Live Review: Sleater-Kinney with THEESatisfaction at Showbox at the Market 5/9/15

Local Music, Live Reviews
Jacob Webb
photos by Matthew B. Thompson (view set)

At every great concert, there's a moment where everything, for lack of a better word, clicks. When the audience moves from excited to engaged, when "wow" turns "holy shit". On the closing night of Sleater-Kinney's three-night stand at the Showbox at the Market, that moment was two-and-a-half minutes into the first song. It happened during the bridge of "Price Tag", when the band's guitars dropped into a bellowing lunge and Carrie Brownstein leveled the room with her inimitable snarl. And then that moment happened again during the opening riff of "Oh!". And again during the moment on "Start Together" when Corin Tucker's guitar and Janet Weiss' drums crash into Brownstein's wiry opening lick. And as the night went on, it kept happening. Every band has the capability to create one of these standout moments –usually it's during their hits or when a band member dives into the audience – but it's a rare occasion when a band and an audience keep volleying them back and forth for the entirety of the show. On the closing show of the tour behind their first album in a decade, the fantastic No Cities To Love, the rare combination of a intimate venue, a fully-attentive audience, and a band on fire came to be as the Pacific Northwestern legends reaffirmed their status as one of the finest bands to ever emerge from the region.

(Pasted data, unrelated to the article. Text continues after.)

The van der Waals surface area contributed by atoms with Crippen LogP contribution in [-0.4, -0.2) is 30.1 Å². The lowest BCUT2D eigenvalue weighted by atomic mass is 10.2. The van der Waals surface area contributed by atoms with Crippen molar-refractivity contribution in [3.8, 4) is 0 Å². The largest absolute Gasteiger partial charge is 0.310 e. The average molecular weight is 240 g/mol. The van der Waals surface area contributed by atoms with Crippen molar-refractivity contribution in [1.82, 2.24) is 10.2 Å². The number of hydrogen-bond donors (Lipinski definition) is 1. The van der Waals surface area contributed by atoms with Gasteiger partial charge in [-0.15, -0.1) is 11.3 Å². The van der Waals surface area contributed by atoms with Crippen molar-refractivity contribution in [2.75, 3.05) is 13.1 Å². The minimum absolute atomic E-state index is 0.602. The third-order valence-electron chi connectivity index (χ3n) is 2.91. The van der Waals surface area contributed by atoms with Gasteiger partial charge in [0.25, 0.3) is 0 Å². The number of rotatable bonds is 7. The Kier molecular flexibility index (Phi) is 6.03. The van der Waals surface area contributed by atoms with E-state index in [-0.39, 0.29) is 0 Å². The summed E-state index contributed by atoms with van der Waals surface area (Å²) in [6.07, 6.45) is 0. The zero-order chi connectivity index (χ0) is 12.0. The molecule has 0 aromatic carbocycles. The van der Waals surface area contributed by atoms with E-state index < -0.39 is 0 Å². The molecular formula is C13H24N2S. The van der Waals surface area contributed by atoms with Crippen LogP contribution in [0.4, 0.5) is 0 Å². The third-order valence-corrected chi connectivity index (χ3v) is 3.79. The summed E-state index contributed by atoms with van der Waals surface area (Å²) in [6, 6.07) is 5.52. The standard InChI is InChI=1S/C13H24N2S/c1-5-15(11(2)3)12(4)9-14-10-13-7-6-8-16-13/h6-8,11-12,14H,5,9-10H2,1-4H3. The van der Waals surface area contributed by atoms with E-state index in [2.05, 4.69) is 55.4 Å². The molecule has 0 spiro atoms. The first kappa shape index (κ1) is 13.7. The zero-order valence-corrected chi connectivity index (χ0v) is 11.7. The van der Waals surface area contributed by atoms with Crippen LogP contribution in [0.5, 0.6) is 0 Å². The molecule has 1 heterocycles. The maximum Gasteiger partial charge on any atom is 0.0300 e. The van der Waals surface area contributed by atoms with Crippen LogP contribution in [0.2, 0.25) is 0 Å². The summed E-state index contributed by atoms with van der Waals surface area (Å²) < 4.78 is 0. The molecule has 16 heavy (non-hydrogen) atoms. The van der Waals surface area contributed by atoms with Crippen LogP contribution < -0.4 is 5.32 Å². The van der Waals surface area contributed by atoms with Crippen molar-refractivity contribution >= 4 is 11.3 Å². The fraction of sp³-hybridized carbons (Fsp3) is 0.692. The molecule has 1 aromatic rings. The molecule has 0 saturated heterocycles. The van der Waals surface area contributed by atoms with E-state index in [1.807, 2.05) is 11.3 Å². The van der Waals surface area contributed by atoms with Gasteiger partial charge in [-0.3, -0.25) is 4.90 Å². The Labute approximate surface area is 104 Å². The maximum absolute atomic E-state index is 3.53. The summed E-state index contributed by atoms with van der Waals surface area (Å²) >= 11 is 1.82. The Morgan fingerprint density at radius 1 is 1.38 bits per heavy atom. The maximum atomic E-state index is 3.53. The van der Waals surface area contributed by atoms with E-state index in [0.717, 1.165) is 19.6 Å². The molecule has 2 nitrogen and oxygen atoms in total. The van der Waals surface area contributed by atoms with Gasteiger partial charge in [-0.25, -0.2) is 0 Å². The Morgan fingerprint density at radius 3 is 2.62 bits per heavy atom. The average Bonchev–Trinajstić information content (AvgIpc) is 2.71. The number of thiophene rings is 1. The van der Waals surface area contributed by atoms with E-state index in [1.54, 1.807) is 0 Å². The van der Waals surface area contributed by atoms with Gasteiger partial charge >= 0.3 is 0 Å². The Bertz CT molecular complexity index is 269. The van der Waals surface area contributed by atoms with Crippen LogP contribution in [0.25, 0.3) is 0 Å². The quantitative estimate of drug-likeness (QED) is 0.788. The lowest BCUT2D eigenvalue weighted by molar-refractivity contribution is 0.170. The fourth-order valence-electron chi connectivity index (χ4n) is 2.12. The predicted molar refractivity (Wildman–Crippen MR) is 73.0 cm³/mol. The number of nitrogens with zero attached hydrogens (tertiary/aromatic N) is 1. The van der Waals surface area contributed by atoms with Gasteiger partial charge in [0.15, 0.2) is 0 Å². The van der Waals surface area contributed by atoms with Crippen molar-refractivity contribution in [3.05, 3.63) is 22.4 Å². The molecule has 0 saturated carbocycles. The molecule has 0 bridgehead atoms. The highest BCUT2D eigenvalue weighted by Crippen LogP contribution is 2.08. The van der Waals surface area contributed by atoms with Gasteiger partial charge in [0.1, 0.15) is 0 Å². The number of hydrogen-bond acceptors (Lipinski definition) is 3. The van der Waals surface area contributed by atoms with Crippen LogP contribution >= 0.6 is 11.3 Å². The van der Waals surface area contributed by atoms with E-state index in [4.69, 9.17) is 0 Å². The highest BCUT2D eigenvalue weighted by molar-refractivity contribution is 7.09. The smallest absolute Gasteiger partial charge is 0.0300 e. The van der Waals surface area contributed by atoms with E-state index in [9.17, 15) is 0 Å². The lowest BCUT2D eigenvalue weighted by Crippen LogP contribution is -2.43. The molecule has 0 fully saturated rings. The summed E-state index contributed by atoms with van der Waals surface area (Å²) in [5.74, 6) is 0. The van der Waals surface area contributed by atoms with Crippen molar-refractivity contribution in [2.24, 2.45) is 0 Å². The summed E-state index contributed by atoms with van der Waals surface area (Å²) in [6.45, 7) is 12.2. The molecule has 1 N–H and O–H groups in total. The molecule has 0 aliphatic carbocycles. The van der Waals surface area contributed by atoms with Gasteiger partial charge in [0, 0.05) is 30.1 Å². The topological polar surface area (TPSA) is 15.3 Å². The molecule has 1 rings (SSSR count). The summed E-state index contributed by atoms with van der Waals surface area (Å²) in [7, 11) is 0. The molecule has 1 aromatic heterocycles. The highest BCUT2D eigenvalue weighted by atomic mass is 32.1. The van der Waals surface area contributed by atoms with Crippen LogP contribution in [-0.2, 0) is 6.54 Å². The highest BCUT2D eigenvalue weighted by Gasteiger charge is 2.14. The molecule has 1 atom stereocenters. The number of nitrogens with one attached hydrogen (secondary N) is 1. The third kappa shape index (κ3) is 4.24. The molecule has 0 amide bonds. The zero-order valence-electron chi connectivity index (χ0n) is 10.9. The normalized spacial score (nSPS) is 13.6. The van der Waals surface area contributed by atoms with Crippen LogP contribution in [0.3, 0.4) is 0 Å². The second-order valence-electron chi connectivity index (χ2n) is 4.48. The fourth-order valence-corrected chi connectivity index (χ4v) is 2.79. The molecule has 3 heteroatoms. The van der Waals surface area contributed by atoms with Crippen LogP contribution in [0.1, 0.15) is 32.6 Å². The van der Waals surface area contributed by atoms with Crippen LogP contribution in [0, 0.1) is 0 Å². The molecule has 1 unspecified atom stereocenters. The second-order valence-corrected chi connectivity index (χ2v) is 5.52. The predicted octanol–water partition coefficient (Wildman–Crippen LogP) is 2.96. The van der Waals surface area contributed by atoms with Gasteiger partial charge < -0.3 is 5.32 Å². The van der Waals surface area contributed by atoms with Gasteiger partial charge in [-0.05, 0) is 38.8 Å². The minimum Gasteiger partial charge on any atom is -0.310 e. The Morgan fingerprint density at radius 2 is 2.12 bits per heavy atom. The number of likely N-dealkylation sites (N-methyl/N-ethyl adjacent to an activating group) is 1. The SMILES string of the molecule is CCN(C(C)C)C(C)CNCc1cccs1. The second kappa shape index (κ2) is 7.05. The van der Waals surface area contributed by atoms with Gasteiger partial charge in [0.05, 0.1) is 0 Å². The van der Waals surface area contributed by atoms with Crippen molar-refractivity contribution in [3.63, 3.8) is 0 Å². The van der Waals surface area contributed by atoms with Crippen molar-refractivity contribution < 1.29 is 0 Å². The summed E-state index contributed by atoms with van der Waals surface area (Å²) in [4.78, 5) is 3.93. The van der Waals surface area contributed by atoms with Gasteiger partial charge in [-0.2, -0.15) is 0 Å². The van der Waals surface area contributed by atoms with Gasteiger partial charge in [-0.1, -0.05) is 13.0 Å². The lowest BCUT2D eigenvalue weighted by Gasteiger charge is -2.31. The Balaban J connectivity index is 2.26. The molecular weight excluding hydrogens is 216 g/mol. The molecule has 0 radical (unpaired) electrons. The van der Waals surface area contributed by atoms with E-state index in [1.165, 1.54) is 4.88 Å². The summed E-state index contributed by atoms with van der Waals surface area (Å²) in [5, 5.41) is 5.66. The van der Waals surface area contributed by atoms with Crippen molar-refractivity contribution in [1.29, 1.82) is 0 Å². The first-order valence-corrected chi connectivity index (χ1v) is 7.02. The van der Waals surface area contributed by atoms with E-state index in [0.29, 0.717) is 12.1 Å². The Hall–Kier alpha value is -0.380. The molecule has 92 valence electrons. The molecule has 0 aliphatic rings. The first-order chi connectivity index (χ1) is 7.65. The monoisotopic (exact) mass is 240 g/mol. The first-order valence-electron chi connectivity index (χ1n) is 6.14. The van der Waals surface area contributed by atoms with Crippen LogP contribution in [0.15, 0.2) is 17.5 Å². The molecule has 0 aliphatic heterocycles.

Although there are more female-led, S-K-indebted punk groups than ever at the moment, all of whom would probably give a kidney to open for the group, Carrie, Corin, and Janet picked a pair of female hip-hop artists to support them on tour. On the first leg, Lizzo took opening duties, and on the second leg, that responsibility fell to Seattle local staple THEESatisfaction. Stas and Cat are off the heels of a great recent album of their own, EarthEE, and they aired plenty of it to the sold-out room. In a stark contrast to the guns-blazing approach Sleater-Kinney would take an hour later, THEESatisfaction drew the audience in subtly, banking on the infectious grooves of their beats and Cat's smooth vocals. It was the right move. Bathed in low lighting the duo's calm, untouchable cool emanated throughout the room, grabbing each audience member's attention right after the second they realized they were tapping their foot and bobbing their head to "QueenS", "Planet For Sale", "Recognition", or any other of the spacey tunes they brought out. Placed in a scenario where they could have easy been overshadowed the audience's fervent anticipation of the headliner, THEESatisfaction shined bright in a venue they may well headline in the near future.